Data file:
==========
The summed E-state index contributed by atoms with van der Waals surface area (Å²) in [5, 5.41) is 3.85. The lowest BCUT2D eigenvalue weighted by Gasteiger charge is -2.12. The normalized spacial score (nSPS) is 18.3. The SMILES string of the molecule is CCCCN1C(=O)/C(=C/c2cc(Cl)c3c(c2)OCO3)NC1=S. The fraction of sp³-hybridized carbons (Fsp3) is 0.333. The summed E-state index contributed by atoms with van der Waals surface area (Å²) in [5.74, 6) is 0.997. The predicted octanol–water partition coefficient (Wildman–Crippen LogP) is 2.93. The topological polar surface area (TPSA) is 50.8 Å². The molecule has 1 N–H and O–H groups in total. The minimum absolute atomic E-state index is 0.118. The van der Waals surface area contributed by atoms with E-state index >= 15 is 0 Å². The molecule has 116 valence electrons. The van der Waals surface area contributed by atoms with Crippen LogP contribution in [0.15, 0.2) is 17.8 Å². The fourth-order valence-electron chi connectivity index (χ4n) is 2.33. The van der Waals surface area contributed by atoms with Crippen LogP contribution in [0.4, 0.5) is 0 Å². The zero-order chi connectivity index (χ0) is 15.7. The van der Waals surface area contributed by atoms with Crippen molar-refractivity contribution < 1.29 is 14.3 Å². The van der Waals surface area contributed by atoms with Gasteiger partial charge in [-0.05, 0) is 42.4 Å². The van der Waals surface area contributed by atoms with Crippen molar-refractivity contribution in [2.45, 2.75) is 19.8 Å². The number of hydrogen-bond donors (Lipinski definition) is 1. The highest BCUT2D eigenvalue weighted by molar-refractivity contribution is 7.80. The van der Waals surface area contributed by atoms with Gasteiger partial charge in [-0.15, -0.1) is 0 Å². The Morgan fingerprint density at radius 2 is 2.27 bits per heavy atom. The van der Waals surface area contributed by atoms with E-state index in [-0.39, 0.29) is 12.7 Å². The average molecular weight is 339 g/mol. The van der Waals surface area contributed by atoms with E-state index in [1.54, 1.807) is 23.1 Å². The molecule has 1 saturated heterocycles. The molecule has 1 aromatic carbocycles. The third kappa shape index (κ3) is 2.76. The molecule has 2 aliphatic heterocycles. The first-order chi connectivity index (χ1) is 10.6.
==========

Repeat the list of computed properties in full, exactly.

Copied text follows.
The summed E-state index contributed by atoms with van der Waals surface area (Å²) in [5, 5.41) is 3.85. The lowest BCUT2D eigenvalue weighted by Gasteiger charge is -2.12. The normalized spacial score (nSPS) is 18.3. The SMILES string of the molecule is CCCCN1C(=O)/C(=C/c2cc(Cl)c3c(c2)OCO3)NC1=S. The fraction of sp³-hybridized carbons (Fsp3) is 0.333. The summed E-state index contributed by atoms with van der Waals surface area (Å²) in [5.74, 6) is 0.997. The predicted octanol–water partition coefficient (Wildman–Crippen LogP) is 2.93. The topological polar surface area (TPSA) is 50.8 Å². The molecule has 1 N–H and O–H groups in total. The minimum absolute atomic E-state index is 0.118. The van der Waals surface area contributed by atoms with E-state index >= 15 is 0 Å². The molecule has 116 valence electrons. The van der Waals surface area contributed by atoms with Crippen LogP contribution in [0.15, 0.2) is 17.8 Å². The fourth-order valence-electron chi connectivity index (χ4n) is 2.33. The van der Waals surface area contributed by atoms with Crippen LogP contribution in [0.4, 0.5) is 0 Å². The zero-order chi connectivity index (χ0) is 15.7. The van der Waals surface area contributed by atoms with Crippen molar-refractivity contribution < 1.29 is 14.3 Å². The van der Waals surface area contributed by atoms with Gasteiger partial charge in [-0.05, 0) is 42.4 Å². The van der Waals surface area contributed by atoms with Crippen molar-refractivity contribution in [2.45, 2.75) is 19.8 Å². The number of hydrogen-bond donors (Lipinski definition) is 1. The highest BCUT2D eigenvalue weighted by molar-refractivity contribution is 7.80. The van der Waals surface area contributed by atoms with Gasteiger partial charge in [-0.15, -0.1) is 0 Å². The Morgan fingerprint density at radius 2 is 2.27 bits per heavy atom. The van der Waals surface area contributed by atoms with E-state index in [-0.39, 0.29) is 12.7 Å². The average molecular weight is 339 g/mol. The van der Waals surface area contributed by atoms with E-state index in [1.54, 1.807) is 23.1 Å². The molecule has 1 saturated heterocycles. The molecule has 1 aromatic carbocycles. The third kappa shape index (κ3) is 2.76. The molecule has 2 aliphatic heterocycles. The first-order chi connectivity index (χ1) is 10.6.